Earlier this month, prime minister Boris Johnson announced that the government’s guidance stating that people should work from home if they can would change with effect from 1 August in England and that, from then onwards, it would be left to the “discretion of employers” to decide whether staff could safely return to the workplace.
The government guidance on working safely during coronavirus, covering various types of workplace, has now been updated to reflect this. Whereas previously the guidance simply stated that people who can work from home should do so and employers should decide, in consultation with their workers, whether it was ‘viable’ for them to continue working from home, it now provides: “In order to keep the virus under control, it is important that people work safely. Working from home remains one way to do this. However, the risk of transmission can be substantially reduced if Covid-19-secure guidelines are followed closely. Employers should consult with their employees to determine who, from the 1 August, can come into the workplace safely taking account of a person’s use of public transport, childcare responsibilities, protected characteristics and other individual circumstances.
“Extra consideration should be given to those people at higher risk. When it is decided that workers should come into their place of work then this will need to be reflected in the Covid-19 risk assessment and actions taken to manage the risks of transmission in line with this guidance. It is vital employers engage with workers to ensure they feel safe returning to work, and they should not force anyone into an unsafe workplace.”
This updated guidance does not change the underlying position on the potential legal liabilities for employers around returning to work, including travel to work. However, the drafting is confusing and unhelpful.
The new guidance appears to give employers the choice of having employees continue to work from home or return to the workplace. However, a return is stated to be conditional on “close” compliance with Covid-19-secure guidelines and employers “consulting with employees” – but not necessarily reaching agreement with them – about various matters, some of which relate to whether or not they consider their workplace to be safe (as employers “should not force anyone into an unsafe workplace”) and others that relate to their personal circumstances (use of public transport, childcare responsibilities, protected characteristics and “other individual circumstances”).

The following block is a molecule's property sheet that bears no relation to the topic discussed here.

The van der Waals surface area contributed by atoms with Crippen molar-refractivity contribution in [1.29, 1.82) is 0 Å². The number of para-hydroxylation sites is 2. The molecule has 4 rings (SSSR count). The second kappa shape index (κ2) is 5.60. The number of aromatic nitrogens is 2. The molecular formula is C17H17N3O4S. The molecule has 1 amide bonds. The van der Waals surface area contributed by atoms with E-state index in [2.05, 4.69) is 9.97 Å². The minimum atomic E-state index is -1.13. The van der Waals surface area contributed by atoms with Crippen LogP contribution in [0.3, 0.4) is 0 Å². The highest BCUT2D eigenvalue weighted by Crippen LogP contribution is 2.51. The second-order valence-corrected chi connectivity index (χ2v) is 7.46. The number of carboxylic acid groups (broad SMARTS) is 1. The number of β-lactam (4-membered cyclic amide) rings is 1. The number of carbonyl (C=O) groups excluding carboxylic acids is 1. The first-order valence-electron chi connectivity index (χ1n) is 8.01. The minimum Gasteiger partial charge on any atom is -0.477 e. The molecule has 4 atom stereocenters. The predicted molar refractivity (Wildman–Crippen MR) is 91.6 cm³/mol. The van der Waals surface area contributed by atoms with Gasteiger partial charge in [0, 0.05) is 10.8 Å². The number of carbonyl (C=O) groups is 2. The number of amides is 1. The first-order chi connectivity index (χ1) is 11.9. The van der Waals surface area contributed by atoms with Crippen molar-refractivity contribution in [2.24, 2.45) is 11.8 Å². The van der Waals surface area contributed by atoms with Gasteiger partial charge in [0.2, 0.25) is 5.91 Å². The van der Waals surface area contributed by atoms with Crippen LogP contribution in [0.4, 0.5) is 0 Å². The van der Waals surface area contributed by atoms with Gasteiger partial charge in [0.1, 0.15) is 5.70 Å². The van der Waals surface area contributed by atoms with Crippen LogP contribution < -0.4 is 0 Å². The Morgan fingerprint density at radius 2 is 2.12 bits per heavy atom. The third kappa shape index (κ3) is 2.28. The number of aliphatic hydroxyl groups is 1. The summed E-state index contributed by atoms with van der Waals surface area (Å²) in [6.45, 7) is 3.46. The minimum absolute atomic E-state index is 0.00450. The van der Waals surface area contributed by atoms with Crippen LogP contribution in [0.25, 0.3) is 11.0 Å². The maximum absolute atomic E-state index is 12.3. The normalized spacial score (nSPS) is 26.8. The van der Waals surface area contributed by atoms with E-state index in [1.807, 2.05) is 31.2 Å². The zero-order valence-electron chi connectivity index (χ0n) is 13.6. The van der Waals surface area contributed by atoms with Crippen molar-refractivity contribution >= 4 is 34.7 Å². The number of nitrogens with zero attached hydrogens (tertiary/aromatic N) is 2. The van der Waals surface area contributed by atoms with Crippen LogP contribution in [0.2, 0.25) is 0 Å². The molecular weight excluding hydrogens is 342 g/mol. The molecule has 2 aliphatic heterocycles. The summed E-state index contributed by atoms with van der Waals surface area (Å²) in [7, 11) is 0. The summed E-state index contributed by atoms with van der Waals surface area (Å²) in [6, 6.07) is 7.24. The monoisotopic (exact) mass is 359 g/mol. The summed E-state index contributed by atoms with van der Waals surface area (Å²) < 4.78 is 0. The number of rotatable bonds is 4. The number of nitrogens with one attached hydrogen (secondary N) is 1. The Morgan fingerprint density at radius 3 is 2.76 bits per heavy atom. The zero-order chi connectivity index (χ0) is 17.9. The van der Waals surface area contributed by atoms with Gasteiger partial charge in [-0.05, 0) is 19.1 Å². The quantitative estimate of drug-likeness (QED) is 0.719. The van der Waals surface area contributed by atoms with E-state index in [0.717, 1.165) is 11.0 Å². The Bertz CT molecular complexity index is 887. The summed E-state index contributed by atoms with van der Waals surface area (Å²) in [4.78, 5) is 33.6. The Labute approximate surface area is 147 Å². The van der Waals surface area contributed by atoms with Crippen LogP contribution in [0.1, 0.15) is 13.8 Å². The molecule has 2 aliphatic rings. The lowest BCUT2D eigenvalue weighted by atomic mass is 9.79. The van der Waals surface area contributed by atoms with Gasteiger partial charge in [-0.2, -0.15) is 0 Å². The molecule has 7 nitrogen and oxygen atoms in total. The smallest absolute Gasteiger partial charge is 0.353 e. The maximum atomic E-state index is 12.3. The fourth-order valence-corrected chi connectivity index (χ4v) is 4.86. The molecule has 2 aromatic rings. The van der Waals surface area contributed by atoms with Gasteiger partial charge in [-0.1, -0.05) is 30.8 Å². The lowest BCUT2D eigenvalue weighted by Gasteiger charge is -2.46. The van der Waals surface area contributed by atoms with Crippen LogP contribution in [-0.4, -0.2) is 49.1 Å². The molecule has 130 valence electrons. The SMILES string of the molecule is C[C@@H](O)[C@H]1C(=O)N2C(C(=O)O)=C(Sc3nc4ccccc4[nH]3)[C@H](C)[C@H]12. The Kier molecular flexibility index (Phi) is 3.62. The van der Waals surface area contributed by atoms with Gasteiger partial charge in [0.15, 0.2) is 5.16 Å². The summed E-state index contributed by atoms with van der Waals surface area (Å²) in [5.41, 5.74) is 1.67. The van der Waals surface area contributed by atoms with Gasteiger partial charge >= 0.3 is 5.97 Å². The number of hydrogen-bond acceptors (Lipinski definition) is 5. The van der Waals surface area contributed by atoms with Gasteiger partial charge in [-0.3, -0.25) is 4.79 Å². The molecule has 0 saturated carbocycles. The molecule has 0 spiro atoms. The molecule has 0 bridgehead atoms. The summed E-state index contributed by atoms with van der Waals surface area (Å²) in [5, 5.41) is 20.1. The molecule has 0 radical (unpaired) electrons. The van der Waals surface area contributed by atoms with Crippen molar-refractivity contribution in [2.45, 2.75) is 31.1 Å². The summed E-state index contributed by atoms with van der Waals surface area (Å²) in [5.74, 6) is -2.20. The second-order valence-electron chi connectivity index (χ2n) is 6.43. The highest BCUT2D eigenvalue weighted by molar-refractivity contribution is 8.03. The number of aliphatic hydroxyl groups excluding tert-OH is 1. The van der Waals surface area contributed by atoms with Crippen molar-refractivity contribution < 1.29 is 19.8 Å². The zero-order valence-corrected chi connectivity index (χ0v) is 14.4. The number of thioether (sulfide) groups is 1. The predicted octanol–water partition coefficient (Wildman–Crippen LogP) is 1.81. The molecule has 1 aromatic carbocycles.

While it is clearly not the intention, this guidance is likely to make it more, rather than less, difficult for employers to get reluctant employees back into the office. This is because of the new emphasis placed on specific individual circumstances, including use of public transport – even though health and safety legislation does not generally require an employer to protect its employees’ safety during their travel to work. The new requirement to “ensure [workers] feel safe returning to work” also appears onerous, not least because whether someone feels safe is necessarily a subjective matter. The HSE’s guidance on working safely during the coronavirus outbreak also continues to provide that everyone who can work from home should do so.
In contrast to the position in England, guidance published by the Scottish government last week provides that organisations should make every reasonable effort to make working from home the default position and, where a worker can perform their work from home, they should continue to do so. The indications are that this will remain the position in Scotland across any sector where home working is a feasible option for both workers and businesses for the foreseeable future.
It remains vital that employers continue to engage with their workforces about their return to work plans. But for those businesses that had planned to take a bullish approach towards requiring staff to start returning to the office, the updated Westminster government guidance is not that helpful.
Melanie Lane and Catherine Taylor are employment partners at CMS